The structure constituted by a G protein coupled receptor (GPCR) homodimer and a G protein provides a main functional unit and oligomeric entities can be viewed as multiples of dimers. For GPCR heteromers, experimental evidence supports a tetrameric structure, comprised of two different homodimers, each able to signal with its preferred G protein. GPCR homomers and heteromers can act as the conduit of allosteric interactions between orthosteric ligands. The well-known agonist/agonist allosteric interaction in the adenosine A2A receptor (A2AR)-dopamine D2 receptor (D2R) heteromer, by which A2AR agonists decrease the affinity of D2R agonists, gave the first rationale for the use of A2AR antagonists in Parkinson's disease. We review new pharmacological findings that can be explained in the frame of a tetrameric structure of the A2AR-D2R heteromer: first, ligand-independent allosteric modulations by the D2R that result in changes of the binding properties of A2AR ligands; second, differential modulation of the intrinsic efficacy of D2R ligands for G protein-dependent and independent signaling; third, the canonical antagonistic Gs-Gi interaction within the frame of the heteromer; and fourth, the ability of A2AR antagonists, including caffeine, to also exert the same allosteric modulations of D2R ligands than A2AR agonists, while A2AR agonists and antagonists counteract each other's effects. These findings can have important clinical implications when evaluating the use of A2AR antagonists. They also call for the need of monitoring caffeine intake when evaluating the effect of D2R ligands, when used as therapeutic agents in neuropsychiatric disorders or as probes in imaging studies. This article is part of the Special Issue entitled 'Purines in Neurodegeneration and Neuroregeneration'. PMID:26051403

  20. The Role of The A2A Receptor in Cell Apoptosis Caused by MDMA

    PubMed Central

    Soleimani, Mansooreh; Katebi, Majid; Alizadeh, Akram; Mohammadzadeh, Farzaneh; Mehdizadeh, Mehdi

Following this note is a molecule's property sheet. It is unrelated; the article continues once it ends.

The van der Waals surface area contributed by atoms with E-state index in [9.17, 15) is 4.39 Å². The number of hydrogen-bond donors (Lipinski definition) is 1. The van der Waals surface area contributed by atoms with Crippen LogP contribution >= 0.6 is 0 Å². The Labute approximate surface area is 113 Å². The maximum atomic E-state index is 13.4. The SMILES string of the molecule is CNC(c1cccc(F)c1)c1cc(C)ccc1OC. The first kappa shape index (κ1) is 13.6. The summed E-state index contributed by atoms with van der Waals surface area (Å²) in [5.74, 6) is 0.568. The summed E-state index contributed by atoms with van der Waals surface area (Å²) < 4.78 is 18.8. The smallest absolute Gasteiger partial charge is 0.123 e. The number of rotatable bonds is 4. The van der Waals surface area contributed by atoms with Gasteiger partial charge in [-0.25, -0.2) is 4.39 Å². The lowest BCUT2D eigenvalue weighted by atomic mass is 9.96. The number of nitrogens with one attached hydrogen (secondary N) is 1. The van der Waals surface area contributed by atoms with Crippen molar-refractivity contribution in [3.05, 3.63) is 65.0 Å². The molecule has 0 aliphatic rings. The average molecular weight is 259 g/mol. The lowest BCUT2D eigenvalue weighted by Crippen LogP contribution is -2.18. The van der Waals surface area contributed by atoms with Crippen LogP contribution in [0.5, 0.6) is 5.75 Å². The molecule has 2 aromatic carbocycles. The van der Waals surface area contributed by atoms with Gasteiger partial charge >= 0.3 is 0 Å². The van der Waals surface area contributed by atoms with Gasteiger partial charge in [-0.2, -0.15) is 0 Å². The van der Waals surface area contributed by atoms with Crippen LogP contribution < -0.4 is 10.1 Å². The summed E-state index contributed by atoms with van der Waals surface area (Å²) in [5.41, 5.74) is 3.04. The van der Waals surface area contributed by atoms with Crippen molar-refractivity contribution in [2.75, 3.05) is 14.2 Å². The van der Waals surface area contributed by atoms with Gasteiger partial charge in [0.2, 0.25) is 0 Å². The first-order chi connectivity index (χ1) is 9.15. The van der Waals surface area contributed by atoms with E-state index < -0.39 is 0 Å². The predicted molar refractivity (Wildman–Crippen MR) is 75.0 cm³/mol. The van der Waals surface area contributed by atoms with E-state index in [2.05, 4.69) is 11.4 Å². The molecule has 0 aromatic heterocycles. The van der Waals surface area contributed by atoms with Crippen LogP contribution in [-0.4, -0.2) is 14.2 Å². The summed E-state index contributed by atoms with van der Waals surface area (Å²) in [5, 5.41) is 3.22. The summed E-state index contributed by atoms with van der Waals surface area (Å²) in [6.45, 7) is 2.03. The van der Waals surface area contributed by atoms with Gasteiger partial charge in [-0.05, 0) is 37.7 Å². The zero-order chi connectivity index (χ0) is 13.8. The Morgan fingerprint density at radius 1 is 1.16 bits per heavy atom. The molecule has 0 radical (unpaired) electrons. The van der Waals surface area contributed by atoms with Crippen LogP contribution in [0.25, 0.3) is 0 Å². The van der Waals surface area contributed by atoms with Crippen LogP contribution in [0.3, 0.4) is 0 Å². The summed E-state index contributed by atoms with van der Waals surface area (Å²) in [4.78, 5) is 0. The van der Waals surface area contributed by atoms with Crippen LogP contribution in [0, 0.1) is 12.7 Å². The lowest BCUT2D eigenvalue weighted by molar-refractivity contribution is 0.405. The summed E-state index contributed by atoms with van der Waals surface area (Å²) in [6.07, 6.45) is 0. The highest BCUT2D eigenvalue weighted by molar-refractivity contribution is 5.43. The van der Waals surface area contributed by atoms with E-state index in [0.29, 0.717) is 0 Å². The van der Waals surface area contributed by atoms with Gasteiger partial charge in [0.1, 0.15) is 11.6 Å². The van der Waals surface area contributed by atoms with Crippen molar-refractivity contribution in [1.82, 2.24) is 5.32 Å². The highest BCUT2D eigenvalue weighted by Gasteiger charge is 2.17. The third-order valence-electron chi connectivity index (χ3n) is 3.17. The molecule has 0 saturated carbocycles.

2012-01-01

    Objective: Ecstasy, also known as 3, 4-methylenedioxymethamphetamine (MDMA), is a psychoactive recreational hallucinogenic substance and a major worldwide recreational drug. There are neurotoxic effects observed in laboratory animals and humans following MDMA use. MDMA causes apoptosis in neurons of the central nervous system (CNS). Withdrawal signs are attenuated by treatment with the adenosine receptor (A2A receptor). This study reports the effects of glutamyl cysteine synthetase (GCS), as an A2A receptor agonist, and succinylcholine (SCH), as an A2A receptor antagonist, on Sprague Dawley rats, both in the presence and absence of MDMA. Materials and Methods: In this experimental study, we used seven groups of Sprague Dawley rats (200-250 g each). Each group was treated with daily intraperitoneal (IP) injections for a period of one week, as follows: i. MDMA (10 mg/kg); ii. GCS (0.3 mg/kg); iii. SCH (0.3 mg/kg); iv. GCS + SCH (0.3 mg/kg each); v. MDMA (10 mg/kg) + GCS (0.3 mg/kg); vi. MDMA (10 mg/kg) + SCH (0.3 mg/kg); and vi. normal saline (1 cc/kg) as the sham group. Bax (apoptotic protein) and Bcl-2 (anti-apoptotic protein) expressions were evaluated by striatum using RT-PCR and Western blot analysis. Results: There was a significant increase in Bax protein expression in the MDMA+SCH group and a significant decrease in Bcl-2 protein expression in the MDMA+SCH group (p<0.05). Conclusion: A2A receptors have a role in the apoptotic effects of MDMA via the Bax and Bcl-2 pathways. An agonist of this receptor (GCS) decreases the cytotoxcity of MDMA, while the antagonist of this receptor (SCH) increases its cytotoxcity. PMID:23508639